Furs and fish.—The forests and the sea were the principal sources of New England prosperity. In the early part of the century the fur trade was an important factor, but by the end of the century it had considerably decreased. As it declined the fishing business increased. On the Newfoundland banks the boats of the New Englanders were the most numerous. The catch of cod and mackerel was dried and salted, and became a leading export.
Lumbering and ship-building.—The uncleared back country was a continual source of profit. Logging became a regular winter pursuit. From the felled timber were produced lumber, staves, shingles, masts, and spars. The fishing business conducted close to a lumbering region led to ship-building, and almost every seacoast town engaged in the industry. Most of the boats were small, swift-sailing craft, used in the fisheries or in the coasting and West Indian trade. So well-built were they that the New Englander found a ready market in the West Indies for vessel as well as cargo.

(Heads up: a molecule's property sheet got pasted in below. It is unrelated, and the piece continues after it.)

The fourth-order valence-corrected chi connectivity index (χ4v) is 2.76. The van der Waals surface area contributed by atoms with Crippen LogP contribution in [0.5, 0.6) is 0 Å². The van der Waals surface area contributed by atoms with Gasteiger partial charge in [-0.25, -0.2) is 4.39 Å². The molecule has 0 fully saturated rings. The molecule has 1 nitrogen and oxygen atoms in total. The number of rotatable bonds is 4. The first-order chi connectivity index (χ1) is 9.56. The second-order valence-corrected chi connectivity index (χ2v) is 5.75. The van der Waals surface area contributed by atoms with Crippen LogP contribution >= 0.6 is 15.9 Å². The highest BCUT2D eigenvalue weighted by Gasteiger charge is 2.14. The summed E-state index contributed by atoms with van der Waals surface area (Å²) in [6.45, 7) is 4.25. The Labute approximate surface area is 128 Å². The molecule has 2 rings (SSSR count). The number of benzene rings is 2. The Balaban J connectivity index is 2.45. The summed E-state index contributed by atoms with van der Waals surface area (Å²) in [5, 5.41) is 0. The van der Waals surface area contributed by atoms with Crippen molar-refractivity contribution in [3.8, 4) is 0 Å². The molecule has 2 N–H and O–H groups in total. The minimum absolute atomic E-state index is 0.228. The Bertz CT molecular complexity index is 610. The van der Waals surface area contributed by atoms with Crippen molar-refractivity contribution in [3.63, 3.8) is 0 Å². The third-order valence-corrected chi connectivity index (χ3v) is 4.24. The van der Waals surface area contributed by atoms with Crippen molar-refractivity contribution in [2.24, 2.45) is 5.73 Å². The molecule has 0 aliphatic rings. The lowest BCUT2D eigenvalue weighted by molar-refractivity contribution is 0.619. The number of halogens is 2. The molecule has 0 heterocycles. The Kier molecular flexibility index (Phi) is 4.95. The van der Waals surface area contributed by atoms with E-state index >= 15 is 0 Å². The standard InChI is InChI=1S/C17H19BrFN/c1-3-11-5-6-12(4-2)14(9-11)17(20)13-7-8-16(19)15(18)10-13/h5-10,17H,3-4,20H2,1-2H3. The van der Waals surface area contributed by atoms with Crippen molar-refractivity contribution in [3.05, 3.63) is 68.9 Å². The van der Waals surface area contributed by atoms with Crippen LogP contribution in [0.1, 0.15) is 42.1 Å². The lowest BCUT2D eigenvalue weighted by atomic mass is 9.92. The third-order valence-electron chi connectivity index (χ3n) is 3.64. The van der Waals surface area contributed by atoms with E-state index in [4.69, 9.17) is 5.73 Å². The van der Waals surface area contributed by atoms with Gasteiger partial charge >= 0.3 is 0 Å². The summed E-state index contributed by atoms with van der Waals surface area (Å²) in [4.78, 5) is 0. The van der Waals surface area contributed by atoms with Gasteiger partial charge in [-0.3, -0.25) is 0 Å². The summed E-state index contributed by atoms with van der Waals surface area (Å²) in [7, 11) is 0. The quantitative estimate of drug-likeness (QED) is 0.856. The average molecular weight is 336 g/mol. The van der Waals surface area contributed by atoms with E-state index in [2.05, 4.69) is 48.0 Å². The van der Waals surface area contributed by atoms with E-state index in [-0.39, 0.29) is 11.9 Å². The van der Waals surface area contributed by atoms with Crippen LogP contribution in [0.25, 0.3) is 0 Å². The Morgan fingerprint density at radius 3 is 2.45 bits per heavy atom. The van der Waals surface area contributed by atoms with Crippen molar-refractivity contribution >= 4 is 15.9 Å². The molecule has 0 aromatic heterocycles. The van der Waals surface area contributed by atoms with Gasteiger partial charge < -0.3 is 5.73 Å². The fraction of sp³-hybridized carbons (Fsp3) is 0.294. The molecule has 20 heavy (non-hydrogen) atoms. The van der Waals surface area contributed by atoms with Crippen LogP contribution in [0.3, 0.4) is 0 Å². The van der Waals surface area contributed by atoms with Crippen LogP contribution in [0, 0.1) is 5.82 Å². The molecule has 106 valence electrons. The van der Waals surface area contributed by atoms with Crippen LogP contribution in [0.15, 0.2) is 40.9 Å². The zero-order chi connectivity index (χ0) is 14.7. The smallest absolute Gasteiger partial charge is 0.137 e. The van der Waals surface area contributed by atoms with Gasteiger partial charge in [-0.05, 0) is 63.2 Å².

Commerce.—Fish, furs, and lumber were the principal products which the New Englanders produced for outside consumption. Most of the carrying business was conducted by Massachusetts men, although Rhode Island also handled a considerable trade. The navigation laws were intended to keep commerce in the hands of English merchants, but in spite of them colonial vessels kept up a coast-wise trade, and shipped fish, lumber, and staves to the West Indies and Madeira. Return vessels brought wine, rum, molasses, sugar, cotton, and wool. The greater part of New England commerce was handled through Boston, although Salem and Newport were rivals. Newport traders carried on a large slave traffic from Guinea and Madagascar, but most of their cargoes were sold in the West Indies.